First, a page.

the year 600 the Deacon John was appointed bishop of this see. Up to the time of I'rban V, Montefiascone was part of the Diocese of Bagnorea, but was made by this pontiff the seat of a new diocese. I'ghelli, without, however, adducing any documentary proof, says that the Diocese of Bagnorea was joined to the Diocese of Viterbo, 4 February, 1449, but neglects to mention when they were re-established as separate dioceses. Among the sacred edifices worthy of note are: the ancient Gothic cathedral and the new cathe- dral built by Bishop Ulderico Nardi (1698), and re- stored in 1764 by Bishop Giuseppe Aliuffi. Here is preserved an arm of St. Bonaventure, a citizen of Bagnorea, as well as some of his ■nTitings. Among the most celebrated bishops, besides those already mentioned, are St. Aldualdus (861), Corrado Manili (1521), a celebrated professor of law in the Universi- ties of Padua and Pavia, Tommaso Sperandio (1574), Pietro Paolo Febei (1635), who founded the seminary, Martino Cordelia, banished to France in 1789 because he would not take the oath of allegiance to the French Republic. During the barbarian invasions, between the sixth and ninth centuries, the city was taken sev- eral times by the Goths and the Lombards. In 822 the Emperor Louis I added it to the Papal States.

The Diocese of Bagnorea contains 6 rural deaneries, 24 parishes, 106 churches, chapels, and oratories, 54 secular priests, 45 seminaries, 10 priests, secular and regular, 38 lay brothers, 63 members of female re- ligious orders, 2 schools for girls, and a population of 26,380.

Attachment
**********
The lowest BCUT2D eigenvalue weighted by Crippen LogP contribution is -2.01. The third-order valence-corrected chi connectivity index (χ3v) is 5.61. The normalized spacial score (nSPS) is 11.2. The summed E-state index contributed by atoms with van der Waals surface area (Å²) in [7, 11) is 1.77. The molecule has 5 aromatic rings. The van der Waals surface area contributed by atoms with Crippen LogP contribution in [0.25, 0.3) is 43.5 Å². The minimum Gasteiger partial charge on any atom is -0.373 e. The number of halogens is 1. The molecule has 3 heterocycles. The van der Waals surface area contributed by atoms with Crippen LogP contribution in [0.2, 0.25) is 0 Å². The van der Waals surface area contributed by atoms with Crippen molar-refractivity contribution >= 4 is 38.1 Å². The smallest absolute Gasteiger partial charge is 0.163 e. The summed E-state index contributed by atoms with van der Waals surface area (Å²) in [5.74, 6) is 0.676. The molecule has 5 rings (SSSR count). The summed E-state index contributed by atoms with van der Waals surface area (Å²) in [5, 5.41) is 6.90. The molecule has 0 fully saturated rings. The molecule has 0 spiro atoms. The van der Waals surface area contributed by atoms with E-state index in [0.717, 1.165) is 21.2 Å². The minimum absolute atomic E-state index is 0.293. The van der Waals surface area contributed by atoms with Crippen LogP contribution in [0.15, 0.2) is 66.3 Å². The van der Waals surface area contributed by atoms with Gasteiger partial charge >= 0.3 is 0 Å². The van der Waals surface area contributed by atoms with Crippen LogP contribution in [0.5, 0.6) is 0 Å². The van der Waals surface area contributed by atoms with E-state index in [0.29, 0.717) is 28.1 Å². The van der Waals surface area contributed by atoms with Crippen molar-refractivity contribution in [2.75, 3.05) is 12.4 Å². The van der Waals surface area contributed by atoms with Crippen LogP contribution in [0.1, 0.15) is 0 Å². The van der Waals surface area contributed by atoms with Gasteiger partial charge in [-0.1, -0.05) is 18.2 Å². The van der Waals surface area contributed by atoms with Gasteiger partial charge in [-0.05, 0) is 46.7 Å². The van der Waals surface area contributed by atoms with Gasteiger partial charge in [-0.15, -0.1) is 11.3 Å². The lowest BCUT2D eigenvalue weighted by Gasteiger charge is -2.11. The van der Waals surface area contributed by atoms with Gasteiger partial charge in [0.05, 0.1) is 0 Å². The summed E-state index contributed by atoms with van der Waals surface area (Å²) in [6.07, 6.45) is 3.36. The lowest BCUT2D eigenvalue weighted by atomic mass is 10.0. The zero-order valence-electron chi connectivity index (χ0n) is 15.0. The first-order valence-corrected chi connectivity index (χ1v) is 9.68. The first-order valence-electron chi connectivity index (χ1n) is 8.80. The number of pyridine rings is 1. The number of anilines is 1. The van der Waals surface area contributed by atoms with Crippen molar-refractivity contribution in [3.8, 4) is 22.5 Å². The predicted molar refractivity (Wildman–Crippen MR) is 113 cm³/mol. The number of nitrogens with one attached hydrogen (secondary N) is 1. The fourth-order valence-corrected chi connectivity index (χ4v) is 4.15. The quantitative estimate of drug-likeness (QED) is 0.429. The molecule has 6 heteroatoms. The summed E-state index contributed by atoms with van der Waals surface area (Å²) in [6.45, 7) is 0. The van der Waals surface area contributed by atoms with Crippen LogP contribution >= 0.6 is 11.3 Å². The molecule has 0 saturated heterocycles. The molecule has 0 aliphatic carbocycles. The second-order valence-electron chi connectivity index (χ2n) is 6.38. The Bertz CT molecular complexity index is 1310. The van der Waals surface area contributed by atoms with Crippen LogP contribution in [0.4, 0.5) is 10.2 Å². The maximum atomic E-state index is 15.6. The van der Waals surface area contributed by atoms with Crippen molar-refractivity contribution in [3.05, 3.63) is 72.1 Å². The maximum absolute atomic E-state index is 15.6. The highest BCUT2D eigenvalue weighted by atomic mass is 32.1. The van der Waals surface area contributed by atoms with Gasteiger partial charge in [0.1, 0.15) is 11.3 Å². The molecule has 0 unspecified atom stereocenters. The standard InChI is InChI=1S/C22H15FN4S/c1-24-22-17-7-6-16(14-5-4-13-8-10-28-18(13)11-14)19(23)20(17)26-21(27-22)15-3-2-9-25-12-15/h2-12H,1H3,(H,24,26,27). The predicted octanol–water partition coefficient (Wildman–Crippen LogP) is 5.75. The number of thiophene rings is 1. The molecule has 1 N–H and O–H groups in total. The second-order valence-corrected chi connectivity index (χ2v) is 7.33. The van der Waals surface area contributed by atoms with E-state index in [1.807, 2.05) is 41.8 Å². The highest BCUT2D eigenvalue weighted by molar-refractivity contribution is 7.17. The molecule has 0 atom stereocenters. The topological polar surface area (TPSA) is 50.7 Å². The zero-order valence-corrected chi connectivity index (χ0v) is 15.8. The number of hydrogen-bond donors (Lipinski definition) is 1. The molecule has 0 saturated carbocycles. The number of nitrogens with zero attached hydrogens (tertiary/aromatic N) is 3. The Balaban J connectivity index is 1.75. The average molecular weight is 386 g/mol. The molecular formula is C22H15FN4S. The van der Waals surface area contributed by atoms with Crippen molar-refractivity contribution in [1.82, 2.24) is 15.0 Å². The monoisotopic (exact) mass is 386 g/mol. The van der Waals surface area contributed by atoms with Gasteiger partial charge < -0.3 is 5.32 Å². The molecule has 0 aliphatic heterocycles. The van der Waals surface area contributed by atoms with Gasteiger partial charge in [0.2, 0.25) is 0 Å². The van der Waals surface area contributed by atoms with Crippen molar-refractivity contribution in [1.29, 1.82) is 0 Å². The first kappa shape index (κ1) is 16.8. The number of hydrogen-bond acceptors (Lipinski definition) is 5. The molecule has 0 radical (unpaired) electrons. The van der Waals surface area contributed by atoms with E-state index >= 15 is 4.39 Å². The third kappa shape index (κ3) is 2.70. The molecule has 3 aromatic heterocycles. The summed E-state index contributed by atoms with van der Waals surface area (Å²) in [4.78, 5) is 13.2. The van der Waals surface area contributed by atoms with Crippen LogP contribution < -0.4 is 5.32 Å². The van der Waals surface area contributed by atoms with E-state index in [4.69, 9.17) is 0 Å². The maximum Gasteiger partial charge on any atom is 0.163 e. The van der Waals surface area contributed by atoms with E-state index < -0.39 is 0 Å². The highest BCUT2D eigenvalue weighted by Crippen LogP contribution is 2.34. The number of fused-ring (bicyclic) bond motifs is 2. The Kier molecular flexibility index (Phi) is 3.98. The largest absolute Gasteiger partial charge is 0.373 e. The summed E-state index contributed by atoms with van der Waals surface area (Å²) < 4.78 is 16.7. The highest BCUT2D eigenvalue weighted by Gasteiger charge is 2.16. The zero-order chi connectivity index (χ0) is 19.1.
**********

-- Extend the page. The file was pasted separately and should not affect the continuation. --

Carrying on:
C)appelletti, Le chiese d'ltalia (Venice, 1844), V, 505; An- nitario eccl. (Rome, 1906).

U. Benigni.

Bagot, Jean, theologian, b. at Rennes, in France, 9 July, 1591, d. at Paris, 23 August, 1664. He en- tered the Society of Jesus 1 July, 1611, taught belles- lettres for many years in various colleges of France, philosophy for five years, theology for thirteen years, and became theologian to the general of the society. In 1647 he published the first part of his work " Apologeticus Fidei" entitled "Institutio Theologica de vera Religione". In 1645 the second part, "Dem- onstratio dogmatum Christianorum", appeared, and in 1646 " Dissertationes theologica;" on the Sacra- ment of Penance. In his "Avis aux Catholiques", Bagot attacked the new doctrine on grace, directing against it also his "Lettre sur la conformity de S. Augustin". In 1653 his "Libertatis et gratia' defen- sio" was published.

In 1655 Rousse, Cur6 of Saint Roch (or Masure, the Cure of St. Paul's), published a little work en- titled "De I'obligation des fideles de se confesser a leur cur6, suivant le chapitre 21 du concile general de Latran". Pere Bagot answered this in his "Defense du droit Episcopal et de la liberty des fideles", which he afterwards translated into Latin. A controversy arose, in which various ecclesiastics, including Mgr. de Marca, Archbishop of Toulouse, took sides against Bagot. The work was referred to the faculty of theology at Paris, which censured some of the propo- sitions. Bagot, however, defended his doctrine be- fore this assembly with the result that the censure was removed. He answered his opponents in the "R^ponse du P. Bagot". On his return from Rome he devoted the remaining years of his life to the con- gregation of the Blessed Virgin, and died superior of the professed house at Paris.

HuRTER, Nomenclator, II, 67; De Backer, Bibl. des ecriv. de la c. de J., I, 32; Sommervogel, liibL de la c. de J., I, 774; Idem in Diet, de th^ol. oath.

G. E. Kelly.

Bagshaw, Christopher, convert, priest, prisoner for the Faith, and a prominent figure in the con- troversies between Catholic priests in the reign of Elizabeth. He came of a Derbyshire family, but the year of his birth is unknown. He died in Paris